When your power company wants to raise your rate, they have to get approval by a special commission who are supposedly looking out for you.
So does it make sense to appoint someone who used to work for one of the biggest power companies in the state?
Norman Saari is well-liked in Lansing where he has worked for both the power company and the power brokers. The question now is whether he'll work just as hard for you.
Saari spent most of his career at Consumers Energy. Consumers Energy is one of the nation's largest gas and electric companies providing heat and light to more than 6.5 million Michigan residents.
"I worked for 30 years in the communications and governmental affairs department," Saari said.
Norman Saari has also worked for some of the most powerful Republicans in Michigan.
"I've worked for the past eight years in staff positions in the Michigan Senate, the governor's office and the Michigan House of Representatives," Saari said.
Consumers Energy is a top contributor to Gov. Rick Snyder's Moving Michigan Forward fund, the power company gave $25,000 in 2013 and another $25,000 last year.
This year, Gov. Rick Snyder put Norm Saari on the Michigan Public Service Commission. The same folks who decide how much the power company and phone company can charge you.
FOX 2: "What impact did the contribution of $25,000 by Consumers Energy to the Moving Michigan Forward fund have on your decision?"
Gov. Rick Snyder: "None. Again, Norm had left Consumers years ago and I don't make decisions based on people giving money to any entity."
But some folks in Lansing are skeptical. Folks like Sam Inglot of Progress Michigan, a consumer watchdog group.
"I'm sure it's something any corporation would be happy to have when you basically tap a fox to guard the hen house," said Sam Inglot.
Saari's past as an advocate for a utility company and his future as a regulator of utility companies would seem to raise at least the appearance of a conflict of interest.
FOX 2: "So there's no part of you that says, Consumers was a good company, and if they say we should do this, it's probably a good idea."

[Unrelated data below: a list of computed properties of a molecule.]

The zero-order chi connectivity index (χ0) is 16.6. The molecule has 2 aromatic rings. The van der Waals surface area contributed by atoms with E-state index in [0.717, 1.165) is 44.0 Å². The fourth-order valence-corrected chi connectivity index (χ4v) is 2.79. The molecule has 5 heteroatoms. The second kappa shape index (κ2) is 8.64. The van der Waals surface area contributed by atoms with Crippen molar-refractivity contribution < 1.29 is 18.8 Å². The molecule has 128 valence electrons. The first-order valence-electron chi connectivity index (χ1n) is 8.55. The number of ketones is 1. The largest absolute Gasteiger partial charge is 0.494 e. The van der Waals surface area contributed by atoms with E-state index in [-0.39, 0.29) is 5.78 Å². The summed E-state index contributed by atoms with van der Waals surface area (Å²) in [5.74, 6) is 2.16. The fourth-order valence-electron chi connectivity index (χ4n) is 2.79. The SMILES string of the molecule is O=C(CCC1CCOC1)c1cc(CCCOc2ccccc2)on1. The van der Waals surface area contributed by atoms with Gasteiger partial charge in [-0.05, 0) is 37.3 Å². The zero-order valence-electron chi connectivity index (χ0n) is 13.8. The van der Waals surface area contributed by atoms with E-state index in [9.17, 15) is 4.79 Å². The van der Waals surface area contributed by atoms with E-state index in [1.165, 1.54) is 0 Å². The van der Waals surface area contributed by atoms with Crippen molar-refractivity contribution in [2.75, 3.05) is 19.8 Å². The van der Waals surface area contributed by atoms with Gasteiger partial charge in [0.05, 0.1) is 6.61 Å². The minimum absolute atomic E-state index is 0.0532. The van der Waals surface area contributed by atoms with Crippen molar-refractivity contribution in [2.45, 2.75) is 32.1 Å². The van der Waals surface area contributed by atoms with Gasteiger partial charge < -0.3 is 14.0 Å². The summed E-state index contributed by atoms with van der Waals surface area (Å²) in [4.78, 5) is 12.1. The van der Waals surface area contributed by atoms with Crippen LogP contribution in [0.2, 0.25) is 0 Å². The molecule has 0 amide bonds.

Saari: "There's no part of me that says that, no."
FOX 2: "Do you feel there could be someone better to fill this position so that consumers in Michigan can have no question.
Saari: "I have no comment on that."
Is there no one else in Michigan who could have had less of a question about his impartiality for this position?
Snyder: "Well, he'd left that position years ago, so there's a huge gap in service. So again he lived his life doing many different things, in terms of helping my office, in terms of helping the legislature. There's a major separation of service, so I don't foresee that as a conflict of interest."
Fortunately, our democracy is built on a system of checks and balances and that's where the Michigan State Senate's Energy and Technology Committee comes in.
Their job was to grill Saari. But senators didn't ask Saari whether he would work harder for Michigan consumers or Consumers Energy
During Saari's hearing, one senator even said: "Obviously we're going to take you at your word you're going to be impartial, so we're to skip that question."
In fact, Norm Saari's confirmation hearing seemed more like a visit to a place where everybody knows your name.
"It kind of seemed more like a lunch date with an old friend, really," Inglot said.
And that, Inglot says, short-changed Michigan utility users.
"When it comes down to it, this is not just the type of person that we need serving on this board that is supposed to be a watchdog for ratepayers," Inglot said. "This is a guy that was on the complete opposite side of that table just a decade ago. It wasn't a short term stint; this was this man's career."
Saari says he has no financial interest in any Michigan utility and has even severed all ties with his old employers.
"I have no pension from Consumers Energy," Saari said. "I have no retiree health care from Consumers Energy, I have no life insurance from Consumers Energy, I don't get a senior citizens discount on my energy bills and I pay for my own light bulbs."
Saari says he took a lump-sum payout when he retired from Consumers Energy, and he says his interest in the public service commission is about service, and not the salary of more than $90,000.
FOX 2: "What would you say to those people who say this is a golden parachute to a Lansing insider a pretty soft landing, a nice six-figure gig, sounds pretty good.'"
"Actually what sounds good about it is that I have knowledge of the issues," Saari said. "I am able to learn the new application of those issues, I was born in Michigan and likely going to be buried in Michigan so that time I'm going to be here, I'm going to do my best to improve the lot of this state."
"I know Norm personally," Snyder said. "He's an outstanding individual and I know he'll do a good job."
FOX 2: "To some people this position looks like it's rewarding one of the old boys from Lansing."
Snyder: "No, it's having a highly qualified person that I have confidence in take a position that's important to Michigan customers."